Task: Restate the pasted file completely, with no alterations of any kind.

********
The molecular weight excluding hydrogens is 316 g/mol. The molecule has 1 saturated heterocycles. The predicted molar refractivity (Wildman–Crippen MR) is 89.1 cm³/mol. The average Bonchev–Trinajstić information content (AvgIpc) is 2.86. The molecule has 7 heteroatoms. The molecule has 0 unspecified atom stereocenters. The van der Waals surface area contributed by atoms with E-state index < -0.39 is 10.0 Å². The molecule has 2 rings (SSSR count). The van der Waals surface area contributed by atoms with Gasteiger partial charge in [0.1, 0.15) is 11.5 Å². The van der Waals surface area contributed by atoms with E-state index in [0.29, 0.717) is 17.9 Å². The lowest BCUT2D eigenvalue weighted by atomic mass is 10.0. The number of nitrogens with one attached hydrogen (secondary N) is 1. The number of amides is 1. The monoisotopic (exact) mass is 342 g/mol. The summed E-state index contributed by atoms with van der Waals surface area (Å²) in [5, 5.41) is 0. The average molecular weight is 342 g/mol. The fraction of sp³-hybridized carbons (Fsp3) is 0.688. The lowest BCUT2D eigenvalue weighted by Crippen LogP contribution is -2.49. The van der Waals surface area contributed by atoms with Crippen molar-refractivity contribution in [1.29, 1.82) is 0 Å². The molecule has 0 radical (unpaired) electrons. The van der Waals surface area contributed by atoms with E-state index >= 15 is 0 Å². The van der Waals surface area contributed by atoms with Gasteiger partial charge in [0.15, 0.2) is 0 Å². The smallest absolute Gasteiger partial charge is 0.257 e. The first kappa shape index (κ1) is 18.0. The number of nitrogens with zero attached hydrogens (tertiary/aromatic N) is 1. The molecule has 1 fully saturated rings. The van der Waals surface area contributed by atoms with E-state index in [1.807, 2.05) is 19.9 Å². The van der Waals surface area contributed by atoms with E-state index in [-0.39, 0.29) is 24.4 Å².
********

The molecular weight excluding hydrogens is 316 g/mol. The molecule has 1 saturated heterocycles. The predicted molar refractivity (Wildman–Crippen MR) is 89.1 cm³/mol. The average Bonchev–Trinajstić information content (AvgIpc) is 2.86. The molecule has 7 heteroatoms. The molecule has 0 unspecified atom stereocenters. The van der Waals surface area contributed by atoms with E-state index < -0.39 is 10.0 Å². The molecule has 2 rings (SSSR count). The van der Waals surface area contributed by atoms with Gasteiger partial charge in [0.1, 0.15) is 11.5 Å². The van der Waals surface area contributed by atoms with E-state index in [0.29, 0.717) is 17.9 Å². The lowest BCUT2D eigenvalue weighted by atomic mass is 10.0. The number of nitrogens with one attached hydrogen (secondary N) is 1. The number of amides is 1. The monoisotopic (exact) mass is 342 g/mol. The summed E-state index contributed by atoms with van der Waals surface area (Å²) in [5, 5.41) is 0. The average molecular weight is 342 g/mol. The fraction of sp³-hybridized carbons (Fsp3) is 0.688. The lowest BCUT2D eigenvalue weighted by Crippen LogP contribution is -2.49. The van der Waals surface area contributed by atoms with Crippen molar-refractivity contribution in [1.29, 1.82) is 0 Å². The molecule has 0 radical (unpaired) electrons. The van der Waals surface area contributed by atoms with E-state index >= 15 is 0 Å². The van der Waals surface area contributed by atoms with Gasteiger partial charge in [0.15, 0.2) is 0 Å². The smallest absolute Gasteiger partial charge is 0.257 e. The first kappa shape index (κ1) is 18.0. The number of nitrogens with zero attached hydrogens (tertiary/aromatic N) is 1. The molecule has 1 fully saturated rings. The van der Waals surface area contributed by atoms with E-state index in [1.807, 2.05) is 19.9 Å². The van der Waals surface area contributed by atoms with E-state index in [-0.39, 0.29) is 24.4 Å².